Frogs. Lots of frogs. All over the place, bouncing about and make a nuisance of themselves. It's enough to make the biggest Kermit fan go a little crazy. That's where the Egyptians find themselves in Exodus 8 (link). Covered up in toads, which is different for Pharaoh. Like many government leaders, he's probably more used to toadies. Yet I digress..
The plague of frogs is on the Egyptians. You might not think frogs are that bad, but think about this: in your house? In your cooking pots and kneading bowls? That's just crazy. It's filthy, too, because the frogs leave frog waste behind. As well as dead frogs.
Meanwhile, Exodus 8:7 gives the magicians of Egypt their due, that they were able to bring up frogs as well. Except for an important, to me, detail: there were already frogs everywhere. It can't have been that hard. Just clear off some space, say some mumbo-jumbo and then watch the frogs come.
The plague of gnats, followed by the plague of flies, round out the happenings of this chapter. It's enough to make Pharaoh pay a little lip-service to God and the idea of allowing the people of Israel to go out and sacrifice, but it's not a heart change. In fact, one of the sadder places of Scripture is found in Exodus 8:32: Pharaoh, again, hardens his heart.
This is where we come into the story. It is quite easy for us to be just like Pharaoh in this story. When our backs are against the wall, we start talking about the good things we need to do. We fess up to needing to confess sins, be open and honest about past issues, or make better plans going forward.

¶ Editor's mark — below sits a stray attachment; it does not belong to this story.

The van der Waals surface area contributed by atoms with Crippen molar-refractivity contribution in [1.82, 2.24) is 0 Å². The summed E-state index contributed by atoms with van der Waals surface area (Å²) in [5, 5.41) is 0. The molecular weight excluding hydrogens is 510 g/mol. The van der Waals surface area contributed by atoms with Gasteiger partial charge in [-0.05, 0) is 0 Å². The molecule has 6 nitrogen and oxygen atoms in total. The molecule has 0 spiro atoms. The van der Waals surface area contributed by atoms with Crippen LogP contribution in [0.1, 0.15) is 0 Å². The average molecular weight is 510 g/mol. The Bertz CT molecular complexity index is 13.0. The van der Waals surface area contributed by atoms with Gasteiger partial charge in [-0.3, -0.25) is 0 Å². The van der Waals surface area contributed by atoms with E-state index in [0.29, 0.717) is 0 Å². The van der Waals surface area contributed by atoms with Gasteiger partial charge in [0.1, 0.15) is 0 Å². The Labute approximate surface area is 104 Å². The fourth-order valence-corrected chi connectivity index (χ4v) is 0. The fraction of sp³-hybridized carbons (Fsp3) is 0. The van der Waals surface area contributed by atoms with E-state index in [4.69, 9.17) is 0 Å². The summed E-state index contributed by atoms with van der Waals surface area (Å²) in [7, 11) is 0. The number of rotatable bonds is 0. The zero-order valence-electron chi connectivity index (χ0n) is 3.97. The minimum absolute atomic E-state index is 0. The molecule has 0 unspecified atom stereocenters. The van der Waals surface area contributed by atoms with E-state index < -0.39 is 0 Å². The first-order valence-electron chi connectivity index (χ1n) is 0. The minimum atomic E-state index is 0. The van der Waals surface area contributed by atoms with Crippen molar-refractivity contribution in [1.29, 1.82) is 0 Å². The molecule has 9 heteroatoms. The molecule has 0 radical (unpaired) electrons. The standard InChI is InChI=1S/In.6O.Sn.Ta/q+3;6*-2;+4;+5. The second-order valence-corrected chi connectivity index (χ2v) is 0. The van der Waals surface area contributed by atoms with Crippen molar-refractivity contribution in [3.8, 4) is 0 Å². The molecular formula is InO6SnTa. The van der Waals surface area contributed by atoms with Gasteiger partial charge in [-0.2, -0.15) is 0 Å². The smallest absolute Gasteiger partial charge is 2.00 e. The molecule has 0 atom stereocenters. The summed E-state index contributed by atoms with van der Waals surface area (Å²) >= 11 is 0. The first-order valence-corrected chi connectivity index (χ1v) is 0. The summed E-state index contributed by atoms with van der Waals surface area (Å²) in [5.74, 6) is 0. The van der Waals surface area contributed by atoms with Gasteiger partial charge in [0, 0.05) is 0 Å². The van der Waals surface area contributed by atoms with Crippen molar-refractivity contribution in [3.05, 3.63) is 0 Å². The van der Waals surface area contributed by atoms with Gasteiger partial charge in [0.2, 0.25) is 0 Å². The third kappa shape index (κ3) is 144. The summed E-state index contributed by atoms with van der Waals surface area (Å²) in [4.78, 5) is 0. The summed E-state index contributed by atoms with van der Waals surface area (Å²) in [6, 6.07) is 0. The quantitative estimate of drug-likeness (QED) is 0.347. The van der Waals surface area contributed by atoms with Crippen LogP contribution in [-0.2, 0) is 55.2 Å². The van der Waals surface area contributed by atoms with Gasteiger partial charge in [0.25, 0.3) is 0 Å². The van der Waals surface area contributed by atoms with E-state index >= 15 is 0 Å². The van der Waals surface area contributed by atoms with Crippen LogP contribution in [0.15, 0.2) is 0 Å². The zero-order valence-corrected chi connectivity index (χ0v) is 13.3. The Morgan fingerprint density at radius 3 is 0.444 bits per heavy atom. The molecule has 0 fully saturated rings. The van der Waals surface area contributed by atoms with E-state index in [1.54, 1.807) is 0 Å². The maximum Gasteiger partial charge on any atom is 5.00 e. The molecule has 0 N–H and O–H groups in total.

We do all of this in hope that, once we've gotten out of this mess, perhaps we can find some wiggle room in our commitment. Maybe there's a loophole we left ourselves, a gap in the wall around our given word.
Once the frogs are gone, though, we cannot turn our back on our promises. This is why it matters a great deal that we consider our means and methods for accomplishing our desires and consider our promises along the way. We cannot say whatever it takes to get our way and then back out.
This is true no matter what our goals are. Even good goals should not be accomplished with false promises. Neither should bad things that can be stopped honestly be defeated with lies and deceit. On this, I know that the ethics run differently if you're lying about the Jews in your attic in 1942. However, in a modern situation such as a church effort or political campaign there is no compelling reason for deception and untruth.
Be careful: a hardened heart on one issue becomes a hardened heart on many issues. That's not a road to go down.
Today's nerd note: The Ten Plagues of Egypt have been the subject of many studies. First of all, there are some serious questions about the plagues. There are no records in the Egyptian Hieroglyphs about the plagues. It's hard to pin down: it's entirely possible that the Egyptians just did not want to remember the situation.
Further, there are efforts to explain the causes of the Plagues. The most recent one to gain acclaim was the eruption of a volcano that led to most of these events. Other attempts to create a natural explanation have been made. The real question is about how God worked, though, because otherwise you're looking at a heap of coincidences that cannot be explained.
Finally, there are some attempts to identify each of the plagues as an assault on specific Egyptian deities. That's entirely possible, though not necessary for our understanding. The point here is not just that Yahweh exceeds Amenophis. It's that Yahweh is the only God, and the story is about Him.
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